10. Establish husband duty. Decide (in advance when possible) how to divide the tasks with your husband. I’ve seen couples who decide if the woman is pumping, the man will wash the cups and bottles. I used the SNS (Supplemental Nursing System). My husband prepared enough for 24 hours and kept them in a cooler in the fridge. When our son would start to fuss, my husband would hold the baby until I had everything secure, then he would pass our little one back to be fed. We kept a bowl of soapy water next to the sink for the supplies. Each night, my husband would wash the supplies and refill them for the next day while I put our son to bed. It worked well for us. Find a method that will work for you.

11. Plan ahead. As mentioned, you can set up supplies for 24 hours in advance.

12. Back up supplies. You may benefit from having two breast pumps. One can be kept at work, and the other at home.

13. Manual pump. Keep a manual pump and a couple of storage bags in the car for those moments you get stuck somewhere.

14. See a Lactation Consultant. Lactation consultants are true experts in the field. They can offer more help than a Google search. When I began nursing my son, we had some latching issues. I’ll never forget the help I received from a very qualified lactation consultant. The next thing I knew, my son was well latched and nursing like a pro. It took about 1 minute of her time to see the issue and correct it. I’d been working on it for much longer than that already!

15. Get a prescription. Still having supply issues? Your doctor may write a prescription for you to help increase your supply. Although it is preferable to establish your supply before the baby is born, it is not always possible. Sometimes you may need a little help after your little one has arrived.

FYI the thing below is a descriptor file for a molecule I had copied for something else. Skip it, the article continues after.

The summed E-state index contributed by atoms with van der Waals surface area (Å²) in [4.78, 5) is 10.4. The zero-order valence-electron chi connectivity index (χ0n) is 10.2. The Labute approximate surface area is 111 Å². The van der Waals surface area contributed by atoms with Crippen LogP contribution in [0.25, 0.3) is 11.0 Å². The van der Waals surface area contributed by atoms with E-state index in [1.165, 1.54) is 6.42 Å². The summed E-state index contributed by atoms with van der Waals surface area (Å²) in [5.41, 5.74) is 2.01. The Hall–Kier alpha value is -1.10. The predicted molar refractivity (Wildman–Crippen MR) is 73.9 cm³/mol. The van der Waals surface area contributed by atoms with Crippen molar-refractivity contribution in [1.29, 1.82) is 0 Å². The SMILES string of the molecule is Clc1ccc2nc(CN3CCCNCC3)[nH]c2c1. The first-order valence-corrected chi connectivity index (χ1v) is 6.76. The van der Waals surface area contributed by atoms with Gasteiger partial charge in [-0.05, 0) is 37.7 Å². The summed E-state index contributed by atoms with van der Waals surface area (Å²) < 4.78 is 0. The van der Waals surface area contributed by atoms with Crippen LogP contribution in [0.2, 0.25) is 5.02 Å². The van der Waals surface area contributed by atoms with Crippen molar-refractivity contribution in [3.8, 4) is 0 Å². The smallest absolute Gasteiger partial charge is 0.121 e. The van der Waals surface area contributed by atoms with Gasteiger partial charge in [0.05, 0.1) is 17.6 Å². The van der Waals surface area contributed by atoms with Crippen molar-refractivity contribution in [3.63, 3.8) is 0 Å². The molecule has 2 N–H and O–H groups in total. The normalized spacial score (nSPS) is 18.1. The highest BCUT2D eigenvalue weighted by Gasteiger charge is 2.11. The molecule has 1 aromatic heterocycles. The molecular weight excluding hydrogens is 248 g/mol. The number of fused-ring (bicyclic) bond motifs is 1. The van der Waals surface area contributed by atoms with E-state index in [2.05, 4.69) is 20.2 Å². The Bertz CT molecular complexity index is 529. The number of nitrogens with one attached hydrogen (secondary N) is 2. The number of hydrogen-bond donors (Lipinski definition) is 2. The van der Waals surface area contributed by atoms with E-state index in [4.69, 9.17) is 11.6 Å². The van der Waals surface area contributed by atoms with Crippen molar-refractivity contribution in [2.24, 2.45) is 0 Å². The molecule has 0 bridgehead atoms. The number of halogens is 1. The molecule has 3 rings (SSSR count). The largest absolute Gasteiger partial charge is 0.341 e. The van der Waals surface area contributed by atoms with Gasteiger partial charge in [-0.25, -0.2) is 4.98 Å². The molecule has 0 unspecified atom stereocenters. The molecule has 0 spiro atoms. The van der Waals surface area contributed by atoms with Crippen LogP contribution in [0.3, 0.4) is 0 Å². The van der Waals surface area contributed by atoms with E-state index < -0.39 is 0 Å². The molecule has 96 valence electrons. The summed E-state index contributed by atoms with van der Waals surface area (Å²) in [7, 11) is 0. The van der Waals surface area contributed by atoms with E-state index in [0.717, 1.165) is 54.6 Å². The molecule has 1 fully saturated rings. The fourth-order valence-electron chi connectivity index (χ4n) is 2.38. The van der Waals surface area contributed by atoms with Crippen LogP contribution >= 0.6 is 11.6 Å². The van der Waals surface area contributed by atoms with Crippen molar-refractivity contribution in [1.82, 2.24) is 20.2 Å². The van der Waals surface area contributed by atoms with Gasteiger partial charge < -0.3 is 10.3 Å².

16. Learn your herbs. Mother’s Milk herbal tea, raspberry leaf, fennel, fenugreek, and more are said to increase supply. But just like prescriptions, these may cause side effects. Talk to your doctor before starting up an herbal regimen.

17. Find a support group. I was a little nervous to attend my first La Leche League meeting. My little one hadn’t been placed with us yet, and I’d never breastfed a baby before. I was worried I would feel out of place. As it turned out, I was welcomed without hesitation. In later meetings, the women were able to help me troubleshoot and offer their experience to help make my nursing experience better. And I had the unexpected surprise of sharing my experience to help others too.

18. Stick with it. Give yourself time to find a routine. It will get easier. Set a goal. Maybe you want to try for six weeks. Maybe six months. Whatever you decide, stick with it. It will get easier.

19. Relax. Even if you don’t provide a drop of breastmilk for your child, your efforts are not wasted. Someone told me once that you don’t have to “breastfeed” to “nurse” your baby. The time you spend connecting with your child will last a lifetime.

What other tips have you found helpful?

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Amy Harmon

Amy Harmon lives in Kansas with her husband and two boys. Each child was a miracle; the first through adoption and the second through IVF. Her family is her passion, but in addition to that she is an RN, pianist, avid reader, slow jogger and an adoption advocate.